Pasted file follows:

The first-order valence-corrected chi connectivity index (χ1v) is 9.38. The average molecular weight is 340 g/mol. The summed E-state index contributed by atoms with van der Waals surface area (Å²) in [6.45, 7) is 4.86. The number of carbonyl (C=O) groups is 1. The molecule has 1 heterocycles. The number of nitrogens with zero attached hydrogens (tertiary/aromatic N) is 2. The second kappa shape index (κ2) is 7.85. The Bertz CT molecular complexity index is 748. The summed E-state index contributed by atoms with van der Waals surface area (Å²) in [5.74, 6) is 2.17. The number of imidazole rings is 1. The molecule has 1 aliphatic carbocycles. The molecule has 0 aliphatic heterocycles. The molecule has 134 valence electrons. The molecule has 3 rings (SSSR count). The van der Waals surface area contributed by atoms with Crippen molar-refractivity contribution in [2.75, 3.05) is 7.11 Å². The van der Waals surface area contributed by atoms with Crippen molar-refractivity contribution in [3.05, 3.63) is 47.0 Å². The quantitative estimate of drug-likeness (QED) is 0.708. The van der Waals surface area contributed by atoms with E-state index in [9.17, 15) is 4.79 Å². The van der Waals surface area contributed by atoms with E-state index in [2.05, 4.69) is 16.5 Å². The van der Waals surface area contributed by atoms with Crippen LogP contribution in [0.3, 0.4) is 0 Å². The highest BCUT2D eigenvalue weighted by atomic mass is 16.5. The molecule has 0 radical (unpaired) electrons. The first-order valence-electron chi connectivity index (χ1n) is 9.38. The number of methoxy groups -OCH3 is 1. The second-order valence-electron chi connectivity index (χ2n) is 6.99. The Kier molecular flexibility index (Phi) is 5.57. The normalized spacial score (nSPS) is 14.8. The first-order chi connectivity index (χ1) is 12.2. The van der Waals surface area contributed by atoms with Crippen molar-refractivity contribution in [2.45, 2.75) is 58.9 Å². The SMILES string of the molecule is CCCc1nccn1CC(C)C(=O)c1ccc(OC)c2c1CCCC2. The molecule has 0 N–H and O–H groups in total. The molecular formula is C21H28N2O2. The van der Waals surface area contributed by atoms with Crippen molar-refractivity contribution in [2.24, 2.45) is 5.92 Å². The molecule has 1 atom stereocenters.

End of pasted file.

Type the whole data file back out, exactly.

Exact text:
The first-order valence-corrected chi connectivity index (χ1v) is 9.38. The average molecular weight is 340 g/mol. The summed E-state index contributed by atoms with van der Waals surface area (Å²) in [6.45, 7) is 4.86. The number of carbonyl (C=O) groups is 1. The molecule has 1 heterocycles. The number of nitrogens with zero attached hydrogens (tertiary/aromatic N) is 2. The second kappa shape index (κ2) is 7.85. The Bertz CT molecular complexity index is 748. The summed E-state index contributed by atoms with van der Waals surface area (Å²) in [5.74, 6) is 2.17. The number of imidazole rings is 1. The molecule has 1 aliphatic carbocycles. The molecule has 0 aliphatic heterocycles. The molecule has 134 valence electrons. The molecule has 3 rings (SSSR count). The van der Waals surface area contributed by atoms with Crippen molar-refractivity contribution in [2.75, 3.05) is 7.11 Å². The van der Waals surface area contributed by atoms with Crippen molar-refractivity contribution in [3.05, 3.63) is 47.0 Å². The quantitative estimate of drug-likeness (QED) is 0.708. The van der Waals surface area contributed by atoms with E-state index in [9.17, 15) is 4.79 Å². The van der Waals surface area contributed by atoms with E-state index in [2.05, 4.69) is 16.5 Å². The van der Waals surface area contributed by atoms with Crippen LogP contribution in [0.3, 0.4) is 0 Å². The highest BCUT2D eigenvalue weighted by atomic mass is 16.5. The molecule has 0 radical (unpaired) electrons. The first-order valence-electron chi connectivity index (χ1n) is 9.38. The number of methoxy groups -OCH3 is 1. The second-order valence-electron chi connectivity index (χ2n) is 6.99. The Kier molecular flexibility index (Phi) is 5.57. The normalized spacial score (nSPS) is 14.8. The first-order chi connectivity index (χ1) is 12.2. The van der Waals surface area contributed by atoms with Crippen molar-refractivity contribution in [2.45, 2.75) is 58.9 Å². The SMILES string of the molecule is CCCc1nccn1CC(C)C(=O)c1ccc(OC)c2c1CCCC2. The molecule has 0 N–H and O–H groups in total. The molecular formula is C21H28N2O2. The van der Waals surface area contributed by atoms with Crippen molar-refractivity contribution in [2.24, 2.45) is 5.92 Å². The molecule has 1 atom stereocenters.